Managing your daily calcium intake

November 3, 2015

Calcium is a key nutrient that creates healthier bones and helps stave off various health issues, including osteoporosis. Here are some helpful hints for ensuring that you obtain enough calcium daily.

Managing your daily calcium intake

Daily calcium intake

How much calcium your body requires daily varies depending on factors such as your age and whether you are male or female. In general, the older you are, the more calcium your body needs. Daily calcium requirements are also higher for pregnant or breastfeeding women, as well as for older women relative to men of the same age.

When considering calcium intake in terms of diet, a basic guideline is to consume three servings per day of calcium-rich products such as milk, yogurt, cheese or pudding if you are aged 51 or older. If you are younger, have two such servings daily. In general, if you consume a calcium-rich food with every meal, you will most likely meet your daily calcium requirements.

Good sources of calcium

Your primary source of calcium should ideally be food and drinks. Milk and cheese are obvious sources, but many people forget about yogurt and fortified soy. Dark green vegetables such as spinach provide a host of benefits, and calcium is one of them. Calcium is even found in canned salmon and other fish that have soft bones.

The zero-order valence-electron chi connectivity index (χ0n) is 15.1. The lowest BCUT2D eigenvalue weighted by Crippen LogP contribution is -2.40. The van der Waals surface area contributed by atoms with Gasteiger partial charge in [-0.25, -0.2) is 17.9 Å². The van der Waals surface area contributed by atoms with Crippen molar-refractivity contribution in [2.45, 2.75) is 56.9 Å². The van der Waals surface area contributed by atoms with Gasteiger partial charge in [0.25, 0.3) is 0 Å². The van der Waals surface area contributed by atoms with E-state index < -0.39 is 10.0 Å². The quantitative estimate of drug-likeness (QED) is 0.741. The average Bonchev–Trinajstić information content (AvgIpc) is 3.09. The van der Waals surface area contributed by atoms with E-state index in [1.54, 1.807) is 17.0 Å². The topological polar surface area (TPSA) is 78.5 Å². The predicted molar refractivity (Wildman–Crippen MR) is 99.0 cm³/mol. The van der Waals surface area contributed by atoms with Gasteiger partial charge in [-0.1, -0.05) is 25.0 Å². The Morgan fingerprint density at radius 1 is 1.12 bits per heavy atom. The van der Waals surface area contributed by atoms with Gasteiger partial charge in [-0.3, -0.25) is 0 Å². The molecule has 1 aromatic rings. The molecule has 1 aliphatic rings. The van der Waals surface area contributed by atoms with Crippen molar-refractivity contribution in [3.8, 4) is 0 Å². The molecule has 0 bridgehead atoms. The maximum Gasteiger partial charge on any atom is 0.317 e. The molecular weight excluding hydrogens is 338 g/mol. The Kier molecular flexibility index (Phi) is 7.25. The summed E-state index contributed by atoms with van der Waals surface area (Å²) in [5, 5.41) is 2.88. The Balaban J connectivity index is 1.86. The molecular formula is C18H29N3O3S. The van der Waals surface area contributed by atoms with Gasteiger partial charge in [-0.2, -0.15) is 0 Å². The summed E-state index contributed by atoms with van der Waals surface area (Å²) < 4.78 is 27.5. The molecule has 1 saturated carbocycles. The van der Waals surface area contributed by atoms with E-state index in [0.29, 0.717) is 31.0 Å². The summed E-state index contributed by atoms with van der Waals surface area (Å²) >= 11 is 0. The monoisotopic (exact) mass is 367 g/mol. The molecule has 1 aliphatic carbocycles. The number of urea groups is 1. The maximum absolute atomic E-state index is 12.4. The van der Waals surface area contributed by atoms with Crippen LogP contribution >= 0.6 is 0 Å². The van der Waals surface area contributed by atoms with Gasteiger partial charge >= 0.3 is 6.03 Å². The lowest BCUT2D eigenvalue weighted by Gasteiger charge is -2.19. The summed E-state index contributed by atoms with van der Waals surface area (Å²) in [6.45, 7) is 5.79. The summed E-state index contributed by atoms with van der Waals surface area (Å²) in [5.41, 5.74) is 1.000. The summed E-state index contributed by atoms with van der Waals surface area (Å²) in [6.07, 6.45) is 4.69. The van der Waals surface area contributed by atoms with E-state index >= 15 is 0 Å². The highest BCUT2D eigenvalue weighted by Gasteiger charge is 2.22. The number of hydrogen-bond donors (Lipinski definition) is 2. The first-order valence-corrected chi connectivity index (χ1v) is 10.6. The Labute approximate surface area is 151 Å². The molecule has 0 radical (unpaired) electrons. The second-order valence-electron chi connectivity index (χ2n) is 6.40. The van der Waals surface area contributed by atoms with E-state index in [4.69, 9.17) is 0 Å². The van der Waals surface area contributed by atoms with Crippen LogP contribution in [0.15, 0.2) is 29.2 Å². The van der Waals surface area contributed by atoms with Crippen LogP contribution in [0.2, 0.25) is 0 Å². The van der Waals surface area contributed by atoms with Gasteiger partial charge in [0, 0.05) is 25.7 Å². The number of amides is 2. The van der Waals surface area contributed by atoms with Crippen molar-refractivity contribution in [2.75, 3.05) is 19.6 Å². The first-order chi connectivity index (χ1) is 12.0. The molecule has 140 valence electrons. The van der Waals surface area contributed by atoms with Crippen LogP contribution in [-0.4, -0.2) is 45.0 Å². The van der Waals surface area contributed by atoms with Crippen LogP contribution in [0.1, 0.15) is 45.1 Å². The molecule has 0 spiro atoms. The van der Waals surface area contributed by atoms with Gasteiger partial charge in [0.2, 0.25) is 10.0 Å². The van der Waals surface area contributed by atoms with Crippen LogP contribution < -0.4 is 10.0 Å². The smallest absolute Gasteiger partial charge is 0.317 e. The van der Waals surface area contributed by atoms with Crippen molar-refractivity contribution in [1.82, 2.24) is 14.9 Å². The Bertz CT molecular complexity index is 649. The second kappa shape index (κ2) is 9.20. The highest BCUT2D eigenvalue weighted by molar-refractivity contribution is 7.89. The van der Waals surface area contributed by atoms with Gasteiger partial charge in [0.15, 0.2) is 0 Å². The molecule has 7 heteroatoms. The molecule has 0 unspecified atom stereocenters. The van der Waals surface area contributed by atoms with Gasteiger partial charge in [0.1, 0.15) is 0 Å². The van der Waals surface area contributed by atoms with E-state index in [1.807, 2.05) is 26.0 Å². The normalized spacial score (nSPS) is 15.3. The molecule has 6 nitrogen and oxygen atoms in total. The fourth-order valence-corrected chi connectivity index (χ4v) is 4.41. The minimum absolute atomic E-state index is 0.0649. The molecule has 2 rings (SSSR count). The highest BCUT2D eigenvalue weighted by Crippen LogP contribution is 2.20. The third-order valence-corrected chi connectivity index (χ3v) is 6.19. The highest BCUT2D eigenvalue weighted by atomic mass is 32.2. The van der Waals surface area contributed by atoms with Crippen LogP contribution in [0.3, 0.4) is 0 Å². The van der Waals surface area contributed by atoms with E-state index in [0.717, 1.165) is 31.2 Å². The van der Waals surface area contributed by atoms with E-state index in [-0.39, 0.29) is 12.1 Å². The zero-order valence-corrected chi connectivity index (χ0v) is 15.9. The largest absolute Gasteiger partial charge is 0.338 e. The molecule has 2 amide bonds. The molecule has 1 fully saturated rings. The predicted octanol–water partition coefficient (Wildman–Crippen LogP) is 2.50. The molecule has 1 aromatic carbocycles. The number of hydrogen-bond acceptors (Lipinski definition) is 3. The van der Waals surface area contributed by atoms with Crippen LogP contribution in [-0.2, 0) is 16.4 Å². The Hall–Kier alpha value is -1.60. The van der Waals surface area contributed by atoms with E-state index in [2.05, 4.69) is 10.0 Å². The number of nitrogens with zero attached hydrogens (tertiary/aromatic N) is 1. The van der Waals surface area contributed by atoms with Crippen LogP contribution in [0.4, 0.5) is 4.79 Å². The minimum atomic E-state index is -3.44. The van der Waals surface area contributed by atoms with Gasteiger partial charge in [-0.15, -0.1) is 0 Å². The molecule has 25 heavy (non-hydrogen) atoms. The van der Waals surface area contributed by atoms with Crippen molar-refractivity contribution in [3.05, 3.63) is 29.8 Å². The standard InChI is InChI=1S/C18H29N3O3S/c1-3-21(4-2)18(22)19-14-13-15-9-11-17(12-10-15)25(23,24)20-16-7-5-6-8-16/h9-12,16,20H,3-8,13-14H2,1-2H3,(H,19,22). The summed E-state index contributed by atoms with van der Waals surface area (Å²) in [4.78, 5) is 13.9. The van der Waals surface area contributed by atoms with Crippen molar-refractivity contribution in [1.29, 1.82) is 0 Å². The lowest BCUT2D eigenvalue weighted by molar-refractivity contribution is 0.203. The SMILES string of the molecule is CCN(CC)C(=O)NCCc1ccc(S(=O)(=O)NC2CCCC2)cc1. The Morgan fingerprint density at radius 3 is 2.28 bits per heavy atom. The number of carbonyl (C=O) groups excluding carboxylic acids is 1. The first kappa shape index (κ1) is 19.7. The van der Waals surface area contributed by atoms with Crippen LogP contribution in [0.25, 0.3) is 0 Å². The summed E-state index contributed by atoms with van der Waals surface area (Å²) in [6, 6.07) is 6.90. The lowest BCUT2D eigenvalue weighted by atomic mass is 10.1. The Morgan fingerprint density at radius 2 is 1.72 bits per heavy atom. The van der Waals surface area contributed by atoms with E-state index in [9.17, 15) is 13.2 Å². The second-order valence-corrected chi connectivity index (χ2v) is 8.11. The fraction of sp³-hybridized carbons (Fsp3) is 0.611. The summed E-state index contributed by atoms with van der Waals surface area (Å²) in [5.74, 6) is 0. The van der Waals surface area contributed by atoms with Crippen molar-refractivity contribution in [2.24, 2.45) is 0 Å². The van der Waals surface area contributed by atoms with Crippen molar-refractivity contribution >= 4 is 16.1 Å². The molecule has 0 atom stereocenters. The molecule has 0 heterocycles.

There are countless other less obvious sources of calcium, although some of them are healthier than others:

  • 1 cup of orange juice provides about 300 mg of calcium
  • 1 soft-serve vanilla ice cream cone provides about 232 mg
  • 2 slices of white bread contain about 106 mg

While it is great if you can meet your body's daily calcium requirements through the food and drinks that you consume, it is also important to ensure that this is done as part of an overall healthy diet.


Calcium supplements are acceptable if food does not provide what you need. You may have to experiment with a few varieties before you find an affordable brand that works well with your body. If you are taking medication related to stomach acid production, calcium citrate rather than calcium carbonate may be the supplement for you. You may also want to look into a supplement that combines calcium with vitamin D to enhance calcium absorption. However, before you start consuming supplements, it is always best to discuss your plans with your doctor.

Ensuring that your body is getting the calcium it needs is an important part of healthy living. So the next time you are planning a meal, think about how you can incorporate calcium.

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